The Hawkline Monster – A Gothic Western

The Hawkline Monster promo blurb: It is the beginning of the 20th century. A huge yellow house stands in a field of frost in the Dead Hills of East Oregon. In the basement of the house are The Chemicals.

Hawkline Monster - A Gothic WesternThe Chemicals were Professor Hawkline’s lifework – but the Professor has disappeared and his lifework must be completed by his two beautiful daughters…Who lay in bedrooms upstairs with two professional killers, Greer and Cameron. While their beloved giant butler lies dead and ignored on the front hall floor. Meanwhile, in the ice caves below the house, the Hawkline Monster laughs and roars.

In the early years of the 20th Century, a huge Victorian mansion stands isolated from the world in the Dead Hills of Eastern Oregon. It is home to Professor Hawkline, his beautiful daughters, and the secret laboratory that lies hidden in the basement deep beneath the house. But something has gone horribly wrong with the professor’s experiments. He has disappeared and the monster he has unwittingly created is loose somewhere in Hawkline Manor.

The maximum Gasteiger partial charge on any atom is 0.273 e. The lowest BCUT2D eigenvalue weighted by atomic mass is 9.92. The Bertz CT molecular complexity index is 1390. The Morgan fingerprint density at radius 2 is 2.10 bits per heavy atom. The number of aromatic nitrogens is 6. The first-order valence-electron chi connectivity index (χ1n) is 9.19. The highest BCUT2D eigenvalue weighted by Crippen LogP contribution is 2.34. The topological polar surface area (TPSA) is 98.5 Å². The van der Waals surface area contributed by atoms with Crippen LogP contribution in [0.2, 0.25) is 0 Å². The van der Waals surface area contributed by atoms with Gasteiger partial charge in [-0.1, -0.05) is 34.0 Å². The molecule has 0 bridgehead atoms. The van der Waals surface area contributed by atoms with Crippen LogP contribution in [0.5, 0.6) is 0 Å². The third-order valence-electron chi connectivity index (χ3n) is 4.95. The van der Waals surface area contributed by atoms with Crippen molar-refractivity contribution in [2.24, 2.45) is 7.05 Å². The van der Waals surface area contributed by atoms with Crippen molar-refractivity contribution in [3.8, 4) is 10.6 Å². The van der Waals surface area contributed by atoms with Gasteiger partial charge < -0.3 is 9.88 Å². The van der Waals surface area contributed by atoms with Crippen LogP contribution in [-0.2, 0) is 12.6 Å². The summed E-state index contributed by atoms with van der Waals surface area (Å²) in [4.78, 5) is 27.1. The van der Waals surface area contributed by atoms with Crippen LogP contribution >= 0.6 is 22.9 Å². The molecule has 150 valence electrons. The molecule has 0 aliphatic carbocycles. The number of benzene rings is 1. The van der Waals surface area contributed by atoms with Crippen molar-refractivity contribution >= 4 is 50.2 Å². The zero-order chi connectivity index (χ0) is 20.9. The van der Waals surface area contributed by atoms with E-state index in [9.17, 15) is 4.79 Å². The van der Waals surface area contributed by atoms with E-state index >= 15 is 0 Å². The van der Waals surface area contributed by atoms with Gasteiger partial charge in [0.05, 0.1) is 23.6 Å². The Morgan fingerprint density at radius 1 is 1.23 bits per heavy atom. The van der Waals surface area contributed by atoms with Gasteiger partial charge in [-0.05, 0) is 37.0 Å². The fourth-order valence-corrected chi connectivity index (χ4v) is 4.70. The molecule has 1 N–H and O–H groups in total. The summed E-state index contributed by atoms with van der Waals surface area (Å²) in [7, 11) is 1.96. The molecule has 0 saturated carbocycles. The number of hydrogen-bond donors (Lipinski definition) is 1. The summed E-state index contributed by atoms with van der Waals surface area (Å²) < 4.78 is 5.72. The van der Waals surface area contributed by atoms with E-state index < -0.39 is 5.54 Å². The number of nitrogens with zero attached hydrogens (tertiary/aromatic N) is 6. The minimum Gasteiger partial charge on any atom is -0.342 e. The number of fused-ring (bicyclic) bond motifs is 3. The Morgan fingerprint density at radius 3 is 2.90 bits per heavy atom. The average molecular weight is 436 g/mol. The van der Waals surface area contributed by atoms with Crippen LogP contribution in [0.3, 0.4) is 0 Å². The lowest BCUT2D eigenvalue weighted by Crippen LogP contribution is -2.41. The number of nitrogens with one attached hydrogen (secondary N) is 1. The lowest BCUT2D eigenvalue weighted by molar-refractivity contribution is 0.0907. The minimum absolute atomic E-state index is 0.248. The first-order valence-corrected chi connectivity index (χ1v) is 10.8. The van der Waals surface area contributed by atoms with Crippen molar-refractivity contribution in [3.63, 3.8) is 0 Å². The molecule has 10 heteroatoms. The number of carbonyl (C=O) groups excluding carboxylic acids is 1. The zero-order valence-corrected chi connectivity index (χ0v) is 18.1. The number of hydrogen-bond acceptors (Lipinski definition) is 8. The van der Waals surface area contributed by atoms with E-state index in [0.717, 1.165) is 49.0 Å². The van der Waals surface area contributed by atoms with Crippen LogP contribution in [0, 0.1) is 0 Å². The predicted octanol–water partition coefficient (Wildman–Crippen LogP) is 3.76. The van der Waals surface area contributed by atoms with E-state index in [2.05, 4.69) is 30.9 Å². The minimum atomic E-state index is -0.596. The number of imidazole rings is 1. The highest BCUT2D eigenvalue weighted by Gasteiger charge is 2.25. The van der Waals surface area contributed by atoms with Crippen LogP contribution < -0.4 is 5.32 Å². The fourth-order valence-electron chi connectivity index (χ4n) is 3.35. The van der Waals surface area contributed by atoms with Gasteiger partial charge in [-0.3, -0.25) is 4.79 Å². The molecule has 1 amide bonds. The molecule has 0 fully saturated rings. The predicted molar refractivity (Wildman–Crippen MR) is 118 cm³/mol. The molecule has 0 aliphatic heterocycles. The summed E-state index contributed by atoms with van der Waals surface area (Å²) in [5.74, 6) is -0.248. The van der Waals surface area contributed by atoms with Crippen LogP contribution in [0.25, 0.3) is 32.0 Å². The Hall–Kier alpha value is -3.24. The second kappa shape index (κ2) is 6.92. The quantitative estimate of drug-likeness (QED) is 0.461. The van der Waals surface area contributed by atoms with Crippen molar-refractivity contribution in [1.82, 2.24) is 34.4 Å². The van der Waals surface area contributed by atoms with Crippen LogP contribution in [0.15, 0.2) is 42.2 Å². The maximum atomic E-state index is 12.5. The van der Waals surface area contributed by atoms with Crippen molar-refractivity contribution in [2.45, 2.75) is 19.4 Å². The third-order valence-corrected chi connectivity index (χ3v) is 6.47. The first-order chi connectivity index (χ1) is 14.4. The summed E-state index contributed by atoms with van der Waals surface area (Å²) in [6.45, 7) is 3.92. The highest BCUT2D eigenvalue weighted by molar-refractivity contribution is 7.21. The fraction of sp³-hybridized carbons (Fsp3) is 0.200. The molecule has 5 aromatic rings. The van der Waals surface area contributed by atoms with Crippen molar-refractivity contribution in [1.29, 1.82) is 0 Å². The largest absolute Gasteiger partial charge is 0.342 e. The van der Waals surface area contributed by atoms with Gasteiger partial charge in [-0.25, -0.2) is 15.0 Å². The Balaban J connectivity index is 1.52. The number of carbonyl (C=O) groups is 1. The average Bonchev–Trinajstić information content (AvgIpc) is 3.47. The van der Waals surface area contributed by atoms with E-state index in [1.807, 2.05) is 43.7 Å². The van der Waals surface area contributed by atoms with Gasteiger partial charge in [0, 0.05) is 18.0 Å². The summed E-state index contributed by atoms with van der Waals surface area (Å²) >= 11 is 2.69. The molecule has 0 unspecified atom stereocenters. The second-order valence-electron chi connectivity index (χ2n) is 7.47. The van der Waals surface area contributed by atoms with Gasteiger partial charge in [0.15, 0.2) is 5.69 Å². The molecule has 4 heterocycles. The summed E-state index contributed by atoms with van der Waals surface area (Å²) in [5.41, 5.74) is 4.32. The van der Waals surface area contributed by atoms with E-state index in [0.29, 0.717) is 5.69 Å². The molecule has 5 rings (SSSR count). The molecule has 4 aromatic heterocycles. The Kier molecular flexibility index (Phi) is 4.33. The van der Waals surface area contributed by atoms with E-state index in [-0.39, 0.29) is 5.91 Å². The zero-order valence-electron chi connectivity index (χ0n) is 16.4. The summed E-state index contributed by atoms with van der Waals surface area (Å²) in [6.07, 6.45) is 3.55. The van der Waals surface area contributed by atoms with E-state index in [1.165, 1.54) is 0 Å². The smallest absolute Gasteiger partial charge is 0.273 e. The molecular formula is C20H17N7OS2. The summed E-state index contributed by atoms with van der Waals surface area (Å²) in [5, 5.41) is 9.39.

So the Hawkline sisters send for professional killers to destroy the monster and rescue their father from oblivion. But even as the hired gunslingers plot its destruction, the Hawkline Monster howls and roars while its diabolic blend of mischief and evil takes hold.

The Hawkline Monster was published in 1974 and had several attempts at adapting for film. Hal Ashby unsuccessfully attempted to make a film adaptation of this book. Jack NicholsonHarry Dean Stanton and Jeff Bridges were all considered for the lead roles. Brautigan wrote a screenplay which Ashby rejected. When asked to write a second draft, Brautigan turned him down. The film was never made. Director Tim Burton also tried to make a film version, Jack Nicholson and Clint Eastwood were attached to star but after Eastwood left the project so did Nicholson and then eventually Burton left the project too.

‘The twists and turns of the plot, the precise coolness of the language, the rich humour and wicked wit make this book a classic.’ — The Times

‘Reads like a spaghetti Western crossed with Frankenstein, viewed through an opium haze.’ — Sunday Times

New Spaghetti Western Music